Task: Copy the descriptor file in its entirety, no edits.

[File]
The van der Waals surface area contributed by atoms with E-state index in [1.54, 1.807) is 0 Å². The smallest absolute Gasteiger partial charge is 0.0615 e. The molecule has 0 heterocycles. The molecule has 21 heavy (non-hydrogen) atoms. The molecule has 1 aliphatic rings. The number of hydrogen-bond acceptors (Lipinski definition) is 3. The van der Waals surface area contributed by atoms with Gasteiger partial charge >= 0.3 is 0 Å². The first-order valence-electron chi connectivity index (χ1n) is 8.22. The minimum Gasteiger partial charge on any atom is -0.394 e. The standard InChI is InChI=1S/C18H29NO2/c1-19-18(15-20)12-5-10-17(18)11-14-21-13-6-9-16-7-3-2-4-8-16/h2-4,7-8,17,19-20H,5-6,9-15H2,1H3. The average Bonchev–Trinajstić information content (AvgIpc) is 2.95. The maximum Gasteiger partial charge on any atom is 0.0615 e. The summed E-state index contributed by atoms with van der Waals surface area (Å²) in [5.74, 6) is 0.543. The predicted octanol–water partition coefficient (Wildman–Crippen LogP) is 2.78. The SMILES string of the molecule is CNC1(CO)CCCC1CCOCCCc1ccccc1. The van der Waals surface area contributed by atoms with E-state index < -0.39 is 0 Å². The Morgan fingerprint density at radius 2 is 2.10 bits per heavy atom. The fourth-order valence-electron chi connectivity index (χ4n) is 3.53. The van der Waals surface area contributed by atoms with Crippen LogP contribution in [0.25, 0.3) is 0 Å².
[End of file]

The van der Waals surface area contributed by atoms with E-state index in [1.54, 1.807) is 0 Å². The smallest absolute Gasteiger partial charge is 0.0615 e. The molecule has 0 heterocycles. The molecule has 21 heavy (non-hydrogen) atoms. The molecule has 1 aliphatic rings. The number of hydrogen-bond acceptors (Lipinski definition) is 3. The van der Waals surface area contributed by atoms with Gasteiger partial charge >= 0.3 is 0 Å². The first-order valence-electron chi connectivity index (χ1n) is 8.22. The minimum Gasteiger partial charge on any atom is -0.394 e. The standard InChI is InChI=1S/C18H29NO2/c1-19-18(15-20)12-5-10-17(18)11-14-21-13-6-9-16-7-3-2-4-8-16/h2-4,7-8,17,19-20H,5-6,9-15H2,1H3. The average Bonchev–Trinajstić information content (AvgIpc) is 2.95. The maximum Gasteiger partial charge on any atom is 0.0615 e. The summed E-state index contributed by atoms with van der Waals surface area (Å²) in [5.74, 6) is 0.543. The predicted octanol–water partition coefficient (Wildman–Crippen LogP) is 2.78. The SMILES string of the molecule is CNC1(CO)CCCC1CCOCCCc1ccccc1. The van der Waals surface area contributed by atoms with E-state index < -0.39 is 0 Å². The Morgan fingerprint density at radius 2 is 2.10 bits per heavy atom. The fourth-order valence-electron chi connectivity index (χ4n) is 3.53. The van der Waals surface area contributed by atoms with Crippen LogP contribution in [0.25, 0.3) is 0 Å².